Does Anyone Actually Want Serverless?

Cloud computing, and with it most of tech, has been really hot on the idea of "serverless" computing, which is to say, services and applications that are deployed, provisioned, and priced separate from conventional "server" resources (memory, storage, bandwidth.) The idea is that we can build and expose ways of deploying and running applications and services, even low-level components like "databases" and "function execution", in ways that mean that developers and operators can avoid thinking about computers qua computers.

Serverless is the logical extension of "platform as a service" offerings that have been an oft missed goal for a long time. You write high-level applications and code that is designed to run in some kind of sandbox, with external services provided in some kind of ala carte model via integrations with other products or services. The PaaS, then, can take care of everything else: load balancing incoming requests, redundancy to support higher availability, and any kind of maintains on the lower level infrastructure. Serverless is often just PaaS but more: provide a complete stack of services to satisfy needs (databases, queues, background work, authentication, caching, on top of the runtime,) and then change the pricing model to be based on request/utilization rather than time or resources.

Fundamentally, this allows the separation of concerns between "writing software," and "running software," and allows much if not all of the running of software to be delegated to service providers. This kind of separation is useful for developers, and in general runtime environments seem like the kind of thing that most technical organizations shouldn't need to focus on: outsourcing may actually be good right?

Well maybe.

Let's be clear, serverless platforms primarily benefit the provider of the services for two reasons:

  • serverless models allow providers to build offerings that are multi-tenant, and give provider the ability to reap the benefit of managing request load dynamically and sharing resources between services/clients.
  • utilization pricing for services is always going to be higher than commodity pricing for the underlying components. Running your on servers ("metal") is cheaper than using cloud infrastructure, over time, but capacity planning, redundancy, and management overhead, make that difficult in practice. The proposition is that while serverless may cost more per-unit, it has lower management costs for users (fewer people in "ops" roles,) and is more flexible if request patterns change.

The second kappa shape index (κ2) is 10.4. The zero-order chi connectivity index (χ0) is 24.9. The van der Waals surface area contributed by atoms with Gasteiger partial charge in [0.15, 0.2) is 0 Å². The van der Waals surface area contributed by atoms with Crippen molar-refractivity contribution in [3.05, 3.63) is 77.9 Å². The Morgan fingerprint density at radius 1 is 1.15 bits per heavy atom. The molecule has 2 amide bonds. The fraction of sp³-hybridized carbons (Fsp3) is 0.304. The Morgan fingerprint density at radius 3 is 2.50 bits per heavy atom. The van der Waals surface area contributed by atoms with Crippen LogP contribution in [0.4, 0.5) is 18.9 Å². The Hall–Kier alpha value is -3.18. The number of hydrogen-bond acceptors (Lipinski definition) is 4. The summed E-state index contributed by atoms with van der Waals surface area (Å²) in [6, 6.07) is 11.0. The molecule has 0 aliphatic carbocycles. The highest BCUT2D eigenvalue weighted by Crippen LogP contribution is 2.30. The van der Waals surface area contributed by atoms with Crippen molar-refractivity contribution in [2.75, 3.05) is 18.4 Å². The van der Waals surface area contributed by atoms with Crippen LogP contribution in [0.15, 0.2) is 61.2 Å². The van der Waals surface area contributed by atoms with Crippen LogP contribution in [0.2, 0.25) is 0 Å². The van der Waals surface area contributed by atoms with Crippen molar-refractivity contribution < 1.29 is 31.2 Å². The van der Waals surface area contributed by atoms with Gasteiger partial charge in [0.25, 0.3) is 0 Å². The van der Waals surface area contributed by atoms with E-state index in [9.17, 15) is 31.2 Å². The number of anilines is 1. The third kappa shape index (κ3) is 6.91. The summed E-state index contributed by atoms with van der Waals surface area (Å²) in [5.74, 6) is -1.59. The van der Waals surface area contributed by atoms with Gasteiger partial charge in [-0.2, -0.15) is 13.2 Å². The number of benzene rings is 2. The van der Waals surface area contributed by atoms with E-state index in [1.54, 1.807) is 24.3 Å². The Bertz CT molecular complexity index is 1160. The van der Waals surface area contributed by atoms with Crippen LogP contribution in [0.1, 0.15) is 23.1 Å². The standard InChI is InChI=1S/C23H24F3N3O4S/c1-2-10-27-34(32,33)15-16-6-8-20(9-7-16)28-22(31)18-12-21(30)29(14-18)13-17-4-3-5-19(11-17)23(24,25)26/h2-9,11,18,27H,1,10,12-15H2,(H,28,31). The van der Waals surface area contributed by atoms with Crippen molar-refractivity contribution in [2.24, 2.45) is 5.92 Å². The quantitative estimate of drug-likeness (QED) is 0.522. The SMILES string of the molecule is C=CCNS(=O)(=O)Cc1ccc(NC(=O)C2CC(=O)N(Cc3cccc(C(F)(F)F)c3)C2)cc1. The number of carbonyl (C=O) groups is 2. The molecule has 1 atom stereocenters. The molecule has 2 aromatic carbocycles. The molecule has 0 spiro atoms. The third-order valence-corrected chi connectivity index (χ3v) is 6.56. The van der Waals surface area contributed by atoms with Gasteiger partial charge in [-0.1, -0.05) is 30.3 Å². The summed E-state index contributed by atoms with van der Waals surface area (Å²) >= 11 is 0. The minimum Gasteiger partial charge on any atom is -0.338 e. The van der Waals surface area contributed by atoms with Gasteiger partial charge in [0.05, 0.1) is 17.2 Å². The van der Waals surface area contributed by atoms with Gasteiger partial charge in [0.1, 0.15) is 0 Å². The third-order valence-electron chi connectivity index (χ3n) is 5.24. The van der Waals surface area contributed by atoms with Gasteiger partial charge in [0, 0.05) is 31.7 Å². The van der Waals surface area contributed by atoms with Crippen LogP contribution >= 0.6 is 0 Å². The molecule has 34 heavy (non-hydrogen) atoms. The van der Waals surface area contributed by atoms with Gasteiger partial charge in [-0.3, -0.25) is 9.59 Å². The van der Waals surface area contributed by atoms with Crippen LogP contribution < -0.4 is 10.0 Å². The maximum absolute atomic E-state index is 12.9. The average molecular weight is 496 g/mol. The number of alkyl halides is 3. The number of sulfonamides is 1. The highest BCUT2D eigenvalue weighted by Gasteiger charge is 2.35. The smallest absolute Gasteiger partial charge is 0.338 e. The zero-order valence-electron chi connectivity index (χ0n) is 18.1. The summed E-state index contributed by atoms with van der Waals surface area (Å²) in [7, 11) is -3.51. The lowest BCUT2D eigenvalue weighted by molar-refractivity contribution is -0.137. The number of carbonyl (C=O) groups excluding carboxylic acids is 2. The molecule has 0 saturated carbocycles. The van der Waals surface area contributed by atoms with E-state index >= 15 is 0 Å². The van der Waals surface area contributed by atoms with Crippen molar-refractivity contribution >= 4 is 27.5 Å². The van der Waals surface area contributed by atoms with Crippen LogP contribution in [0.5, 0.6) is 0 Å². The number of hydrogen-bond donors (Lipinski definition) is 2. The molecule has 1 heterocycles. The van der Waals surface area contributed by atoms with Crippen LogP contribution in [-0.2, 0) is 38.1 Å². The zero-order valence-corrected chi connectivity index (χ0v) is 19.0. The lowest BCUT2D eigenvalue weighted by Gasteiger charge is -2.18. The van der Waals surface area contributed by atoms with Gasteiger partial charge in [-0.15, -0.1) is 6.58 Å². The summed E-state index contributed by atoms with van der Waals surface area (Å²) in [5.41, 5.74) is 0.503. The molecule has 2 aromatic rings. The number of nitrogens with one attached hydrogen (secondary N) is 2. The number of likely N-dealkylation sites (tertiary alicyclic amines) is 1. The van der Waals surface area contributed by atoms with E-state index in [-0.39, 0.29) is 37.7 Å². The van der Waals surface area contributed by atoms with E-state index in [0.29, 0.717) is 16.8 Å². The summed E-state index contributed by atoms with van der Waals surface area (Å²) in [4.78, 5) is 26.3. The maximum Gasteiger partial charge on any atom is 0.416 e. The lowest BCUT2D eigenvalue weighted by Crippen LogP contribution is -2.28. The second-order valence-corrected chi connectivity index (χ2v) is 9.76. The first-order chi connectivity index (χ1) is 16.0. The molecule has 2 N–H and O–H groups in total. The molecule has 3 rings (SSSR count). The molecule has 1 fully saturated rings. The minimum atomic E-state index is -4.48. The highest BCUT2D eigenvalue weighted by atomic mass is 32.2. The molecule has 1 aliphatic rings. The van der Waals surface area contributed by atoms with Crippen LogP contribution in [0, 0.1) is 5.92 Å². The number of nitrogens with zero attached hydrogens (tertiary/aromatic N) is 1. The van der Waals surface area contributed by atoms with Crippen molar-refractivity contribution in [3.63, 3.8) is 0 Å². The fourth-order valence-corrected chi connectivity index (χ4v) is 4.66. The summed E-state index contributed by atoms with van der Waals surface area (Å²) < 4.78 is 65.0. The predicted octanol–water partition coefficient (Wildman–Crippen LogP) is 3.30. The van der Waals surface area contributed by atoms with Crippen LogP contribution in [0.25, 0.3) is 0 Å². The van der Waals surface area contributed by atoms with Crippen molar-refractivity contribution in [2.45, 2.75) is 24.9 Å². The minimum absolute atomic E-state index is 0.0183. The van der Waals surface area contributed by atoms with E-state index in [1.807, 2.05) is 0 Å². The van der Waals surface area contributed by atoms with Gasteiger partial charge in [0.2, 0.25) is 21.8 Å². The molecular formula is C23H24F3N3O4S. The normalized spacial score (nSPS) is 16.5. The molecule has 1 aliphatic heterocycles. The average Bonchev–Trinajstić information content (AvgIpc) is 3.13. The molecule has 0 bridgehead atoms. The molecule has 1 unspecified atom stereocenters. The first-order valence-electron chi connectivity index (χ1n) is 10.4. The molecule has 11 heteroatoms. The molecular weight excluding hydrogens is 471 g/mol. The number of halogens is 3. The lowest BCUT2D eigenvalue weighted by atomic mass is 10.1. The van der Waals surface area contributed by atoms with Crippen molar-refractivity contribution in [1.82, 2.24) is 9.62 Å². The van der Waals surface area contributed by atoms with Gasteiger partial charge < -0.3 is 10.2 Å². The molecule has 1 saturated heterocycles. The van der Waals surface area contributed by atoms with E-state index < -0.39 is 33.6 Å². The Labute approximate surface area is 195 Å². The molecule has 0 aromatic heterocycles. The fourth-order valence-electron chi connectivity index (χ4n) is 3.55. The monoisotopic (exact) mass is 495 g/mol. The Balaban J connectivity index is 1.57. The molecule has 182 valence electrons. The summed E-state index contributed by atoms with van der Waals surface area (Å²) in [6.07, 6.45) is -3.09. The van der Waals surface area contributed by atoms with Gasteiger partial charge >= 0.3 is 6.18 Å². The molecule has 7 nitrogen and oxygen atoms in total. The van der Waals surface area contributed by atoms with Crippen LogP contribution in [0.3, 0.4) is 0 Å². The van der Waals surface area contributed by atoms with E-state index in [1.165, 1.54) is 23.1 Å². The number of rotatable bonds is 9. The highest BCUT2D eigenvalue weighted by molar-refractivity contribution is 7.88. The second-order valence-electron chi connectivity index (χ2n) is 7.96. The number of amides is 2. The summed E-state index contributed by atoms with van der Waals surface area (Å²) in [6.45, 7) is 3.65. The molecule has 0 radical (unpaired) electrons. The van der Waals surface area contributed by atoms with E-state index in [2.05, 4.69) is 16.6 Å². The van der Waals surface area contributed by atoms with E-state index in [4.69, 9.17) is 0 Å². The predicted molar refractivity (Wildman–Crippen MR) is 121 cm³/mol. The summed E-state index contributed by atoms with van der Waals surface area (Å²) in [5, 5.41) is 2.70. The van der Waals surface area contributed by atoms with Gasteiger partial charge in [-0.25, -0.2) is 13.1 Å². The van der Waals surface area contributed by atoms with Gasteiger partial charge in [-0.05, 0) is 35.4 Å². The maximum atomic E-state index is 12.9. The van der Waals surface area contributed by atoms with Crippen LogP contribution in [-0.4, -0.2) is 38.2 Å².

So we know why the industry seems to want serverless to be a thing, but does it actually make sense?

Maybe?

Makers of software strive (or ought to) make their software easy to run, and having very explicit expectations about the runtime environment, make software easier to run. Similarly, being able to write code without needing to manage the runtime, monitoring, logging, while using packaged services for caching storage and databases seems like a great boon.

The downsides to software producers, however, are plentiful:

  • vendor lock-in is real, not just because it places your application at the mercy of an external provider, as they do maintenance, or as their API and platform evolves on their timeframe.
  • hosted systems, mean that it's difficult to do local development and testing: either every developer needs to have their own sandbox (at some expense and management overhead), or you have to maintain a separate runtime environment for development.
  • application's cannot have service levels which exceed the service level agreements of their underlying providers. If your serverless platform has an SLA which is less robust than the SLA of your application you're in trouble.
  • when something breaks, there are few operational remedies available. Upstream timeouts are often not changeable and most forms of manual intervention aren't available.
  • pricing probably only makes sense for organizations operating at either small scale (most organizations, particularly for greenfield projects,) but is never really viable for any kind of scale, and probably doesn't make sense in any situation at scale.
  • some problems and kinds of software just don't work in a serverless model: big data sets that exceed reasonable RAM requirements, data processing problems which aren't easily parallelizable, workloads with long running operations, or workloads that require lower level network or hardware access.
  • most serverless systems will incur some overhead over dedicated/serverfull alternatives and therefore have worse performance/efficiency, and potentially less predictable performance, especially in very high-volume situations.

Where does that leave us?

  • Many applications and bespoke tooling should probably use serverless tools. Particularly if your organization is already committed to a specific cloud ecosystem, this can make a lot of sense.
  • Prototypes, unequivocally make sense to rely on off-the-shelf, potentially serverless tooling, particularly for things like runtimes.
  • If and when you begin to productionize applications, find ways to provide useful abstractions between the deployment system and the application. These kinds of architectural choices help address concerns about lock-in and making it easy to do development work without dependencies.
  • Think seriously about your budget for doing operational work, holistically, if possible, and how you plan to manage serverless components (access, cost control, monitoring and alerting, etc.) in connection with existing infrastructure.

Serverless is interesting, and I think it's interesting to say "what if application development happened in a very controlled environment with a very high level set of APIs." There are clearly a lot of cases where it makes a lot of sense, and then a bunch of situations where it's clearly a suspect call. And it's early days, so we'll see in a few years how things work out. In any case, thinking critically about infrastructure is always a good plan.